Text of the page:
Step 1: Gather the Ingredients
The ingredients I used were:
- 5, 13oz containers of Nutella
- 1, 72oz bag of semi-sweet chocolate (I used chocolate chips, but chocolate bars can be used *as long as it's semi-sweet*; it's just more convenient to melt chocolate chips)
- 1, 8oz bag of chopped hazelnuts
- 7, wafer bowls from Carvel (or any ice cream shop)
Each Mega Rocher took 2 wafer bowls, 1 container of Nutella, and an un-measured amount of semi-sweet chocolate and chopped hazelnuts for the core and outer layer.
I used wafer bowls for the crunchy part of the Mega Rocher because it was the best way to get the crunchy texture so familiar to an actual Rocher.
Step 2: Create a Double Boiler
In a nutshell, a double boiler consists of a pot of water boiled on the stove top, and a smaller pot or bowl, that uses the indirect heat from the boiled water to cook/heat the ingredient(s).
For my double boiler, I used a coffee pot, filled with water, a ceramic bowl, and a strainer under the bowl to prevent it from sloshing round in the water.
Step 3: Make the Filling
Initially the chocolate might not seem to melt at all, but stir every minute or so, this will help with evenly melting the chocolate.
Try to get no water into the chocolate mix, otherwise your velvety smooth melted chocolate will transform into clumpy chocolate pieces. This only happened to me once, and I didn't bother figuring out if it's fixable, just considered it a snack :D
If you plan to melt chocolate bars, break or chop up the bar to provide more surface area for heat to slip in.
Step 4: Fill the Wafer Bowls
For the solid hazelnut core, take a few big pieces of the chopped hazelnuts, use a bit of the chocolate and Nutella mixture as glue, form into a small ball of hazelnut that looks proportionate a real rocher, and placed inside every other rocher halves.
1 batch of Nutella and chocolate mixture filled 2 wafer bowls.
Step 5: Coat the Outside
The bag of "chopped" hazelnuts I bought contained mighty big size pieces, so the hazelnuts were put through a food processor to make it a bit more finely chopped.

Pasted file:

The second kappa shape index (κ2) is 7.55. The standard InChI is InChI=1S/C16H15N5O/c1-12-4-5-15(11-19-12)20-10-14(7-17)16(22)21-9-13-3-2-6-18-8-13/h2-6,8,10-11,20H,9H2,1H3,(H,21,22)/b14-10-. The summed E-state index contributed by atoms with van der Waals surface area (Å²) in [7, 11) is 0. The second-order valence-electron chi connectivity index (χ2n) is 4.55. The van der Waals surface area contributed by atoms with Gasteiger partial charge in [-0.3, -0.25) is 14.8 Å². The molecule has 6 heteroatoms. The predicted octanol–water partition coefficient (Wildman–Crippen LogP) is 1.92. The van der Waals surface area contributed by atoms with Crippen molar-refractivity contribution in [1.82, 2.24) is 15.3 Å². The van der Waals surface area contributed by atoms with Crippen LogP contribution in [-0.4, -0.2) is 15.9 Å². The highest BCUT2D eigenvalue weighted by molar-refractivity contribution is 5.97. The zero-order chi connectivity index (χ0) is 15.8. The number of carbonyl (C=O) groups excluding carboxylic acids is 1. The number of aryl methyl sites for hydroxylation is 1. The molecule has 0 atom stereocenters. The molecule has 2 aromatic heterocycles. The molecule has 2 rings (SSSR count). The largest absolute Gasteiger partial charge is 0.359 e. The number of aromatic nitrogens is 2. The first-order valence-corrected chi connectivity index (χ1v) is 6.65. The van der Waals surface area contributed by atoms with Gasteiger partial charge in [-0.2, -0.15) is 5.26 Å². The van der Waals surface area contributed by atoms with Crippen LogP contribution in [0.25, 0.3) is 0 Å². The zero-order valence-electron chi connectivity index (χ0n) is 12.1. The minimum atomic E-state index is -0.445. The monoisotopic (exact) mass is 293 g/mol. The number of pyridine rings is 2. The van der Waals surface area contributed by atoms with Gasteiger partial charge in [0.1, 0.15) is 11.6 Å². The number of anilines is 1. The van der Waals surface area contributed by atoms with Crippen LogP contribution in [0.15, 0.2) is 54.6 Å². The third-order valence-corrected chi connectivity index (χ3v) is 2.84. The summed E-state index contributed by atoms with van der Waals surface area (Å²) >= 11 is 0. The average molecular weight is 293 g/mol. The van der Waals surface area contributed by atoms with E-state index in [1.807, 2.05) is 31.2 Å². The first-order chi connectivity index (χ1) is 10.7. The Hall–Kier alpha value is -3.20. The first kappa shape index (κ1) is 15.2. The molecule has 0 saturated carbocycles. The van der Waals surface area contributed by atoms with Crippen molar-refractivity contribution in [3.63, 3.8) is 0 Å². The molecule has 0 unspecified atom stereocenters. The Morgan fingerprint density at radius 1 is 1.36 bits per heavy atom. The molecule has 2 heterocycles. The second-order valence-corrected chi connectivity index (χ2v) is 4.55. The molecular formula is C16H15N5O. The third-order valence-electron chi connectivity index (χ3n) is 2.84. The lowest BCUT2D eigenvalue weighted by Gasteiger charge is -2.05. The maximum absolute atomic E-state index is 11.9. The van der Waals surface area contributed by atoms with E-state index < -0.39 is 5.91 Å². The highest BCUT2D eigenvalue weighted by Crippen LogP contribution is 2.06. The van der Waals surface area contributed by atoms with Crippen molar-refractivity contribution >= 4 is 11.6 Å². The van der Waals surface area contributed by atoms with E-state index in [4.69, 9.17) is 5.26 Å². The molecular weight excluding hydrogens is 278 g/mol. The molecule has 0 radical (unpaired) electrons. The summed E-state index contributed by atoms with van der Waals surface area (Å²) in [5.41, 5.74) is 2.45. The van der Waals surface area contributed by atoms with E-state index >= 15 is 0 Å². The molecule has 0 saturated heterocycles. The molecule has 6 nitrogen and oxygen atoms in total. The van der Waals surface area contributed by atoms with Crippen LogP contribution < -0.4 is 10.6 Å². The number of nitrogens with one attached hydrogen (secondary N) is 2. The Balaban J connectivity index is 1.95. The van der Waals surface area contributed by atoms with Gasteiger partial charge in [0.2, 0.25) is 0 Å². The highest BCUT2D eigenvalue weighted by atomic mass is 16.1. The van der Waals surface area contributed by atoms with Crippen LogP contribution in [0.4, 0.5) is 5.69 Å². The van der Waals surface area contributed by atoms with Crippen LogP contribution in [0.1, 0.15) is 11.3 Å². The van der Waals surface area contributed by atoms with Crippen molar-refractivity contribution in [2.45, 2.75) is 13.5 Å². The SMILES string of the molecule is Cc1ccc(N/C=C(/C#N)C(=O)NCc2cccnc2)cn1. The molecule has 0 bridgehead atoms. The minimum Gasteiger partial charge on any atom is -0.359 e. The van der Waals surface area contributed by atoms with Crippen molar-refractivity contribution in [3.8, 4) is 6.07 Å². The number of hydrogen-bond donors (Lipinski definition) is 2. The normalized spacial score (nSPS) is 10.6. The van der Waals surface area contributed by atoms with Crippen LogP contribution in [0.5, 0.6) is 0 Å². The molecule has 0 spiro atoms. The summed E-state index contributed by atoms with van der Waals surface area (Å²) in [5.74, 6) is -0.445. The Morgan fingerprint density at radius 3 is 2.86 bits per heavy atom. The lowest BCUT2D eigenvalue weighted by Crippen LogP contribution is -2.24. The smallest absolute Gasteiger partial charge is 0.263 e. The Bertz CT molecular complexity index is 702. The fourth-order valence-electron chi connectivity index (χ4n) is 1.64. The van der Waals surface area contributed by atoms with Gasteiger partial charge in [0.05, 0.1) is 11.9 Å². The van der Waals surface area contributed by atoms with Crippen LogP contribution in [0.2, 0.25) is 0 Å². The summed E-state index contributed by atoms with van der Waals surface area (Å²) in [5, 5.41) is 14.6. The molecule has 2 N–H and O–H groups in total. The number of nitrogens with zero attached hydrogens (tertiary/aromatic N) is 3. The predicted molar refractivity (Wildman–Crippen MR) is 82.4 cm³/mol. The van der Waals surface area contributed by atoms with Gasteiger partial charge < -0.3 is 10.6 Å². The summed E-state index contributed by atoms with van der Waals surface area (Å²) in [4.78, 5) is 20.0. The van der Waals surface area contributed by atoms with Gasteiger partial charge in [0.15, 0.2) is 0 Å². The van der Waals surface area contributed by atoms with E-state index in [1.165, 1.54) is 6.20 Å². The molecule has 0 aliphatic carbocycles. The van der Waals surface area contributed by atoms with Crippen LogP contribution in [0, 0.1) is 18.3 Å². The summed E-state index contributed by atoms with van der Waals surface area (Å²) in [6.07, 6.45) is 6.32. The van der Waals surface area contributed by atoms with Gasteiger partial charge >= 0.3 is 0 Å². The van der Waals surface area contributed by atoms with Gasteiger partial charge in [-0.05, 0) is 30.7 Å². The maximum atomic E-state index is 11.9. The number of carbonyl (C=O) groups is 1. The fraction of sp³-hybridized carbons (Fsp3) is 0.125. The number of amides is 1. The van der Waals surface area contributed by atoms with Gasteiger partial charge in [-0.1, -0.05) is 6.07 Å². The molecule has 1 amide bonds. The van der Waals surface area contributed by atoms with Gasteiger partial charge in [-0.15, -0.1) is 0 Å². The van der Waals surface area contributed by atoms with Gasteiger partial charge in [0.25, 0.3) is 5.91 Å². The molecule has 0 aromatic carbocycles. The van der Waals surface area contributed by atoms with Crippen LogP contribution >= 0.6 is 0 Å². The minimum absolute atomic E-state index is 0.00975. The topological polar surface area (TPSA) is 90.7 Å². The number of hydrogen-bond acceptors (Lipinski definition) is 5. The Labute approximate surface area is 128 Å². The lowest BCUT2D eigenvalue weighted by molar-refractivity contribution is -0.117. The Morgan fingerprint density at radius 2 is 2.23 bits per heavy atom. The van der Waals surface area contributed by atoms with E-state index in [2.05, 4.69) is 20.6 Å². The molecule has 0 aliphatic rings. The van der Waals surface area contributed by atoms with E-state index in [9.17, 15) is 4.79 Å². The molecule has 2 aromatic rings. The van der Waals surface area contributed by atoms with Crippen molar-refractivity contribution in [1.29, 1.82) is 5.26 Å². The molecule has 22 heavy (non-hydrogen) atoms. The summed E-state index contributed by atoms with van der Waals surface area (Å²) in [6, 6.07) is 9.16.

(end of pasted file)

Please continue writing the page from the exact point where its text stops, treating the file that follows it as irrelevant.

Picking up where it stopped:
Once the filling is solid, coat the outside of the bowl with the melted chocolate and hazelnut mixture and pop back in the fridge, filling side down. *I recommend laying out aluminum foil to prevent any possible mess in the fridge*
Step 6: Unite the Halves
Use a thin layer of melted chocolate to glue the top and bottom halves of the rocher and chill it in the fridge.
I had created 7 halves so I can give 3 Mega Rochers and have a halve to sample so none of the whole rochers would be sacrificed on the spot.
You might realize that together the halves don't form a perfect sphere like a real Ferrero Rocher, but it's close enough, given the structural ingredient used.
Step 7: Finishing Touches
I didn't have time to make big version's of the brown paper cups, so I only printed out enlarged versions of the Ferrero Rocher logo on sticker paper (and put on 3 layers of clear nail polish to give it a glossy finish), crinkled up gold gift wrap paper, covered up the Mega Rocher with the crinkled gift wrap, taped it to prevent unraveling, and stuck the logo on.
Overall making and finishing 3 and a half Mega Rochers took around 10 hours, including the time in the fridge and time that it took to learn and experiment.
If there are any suggestions of recommendations that could make future versions better, feel free to comment.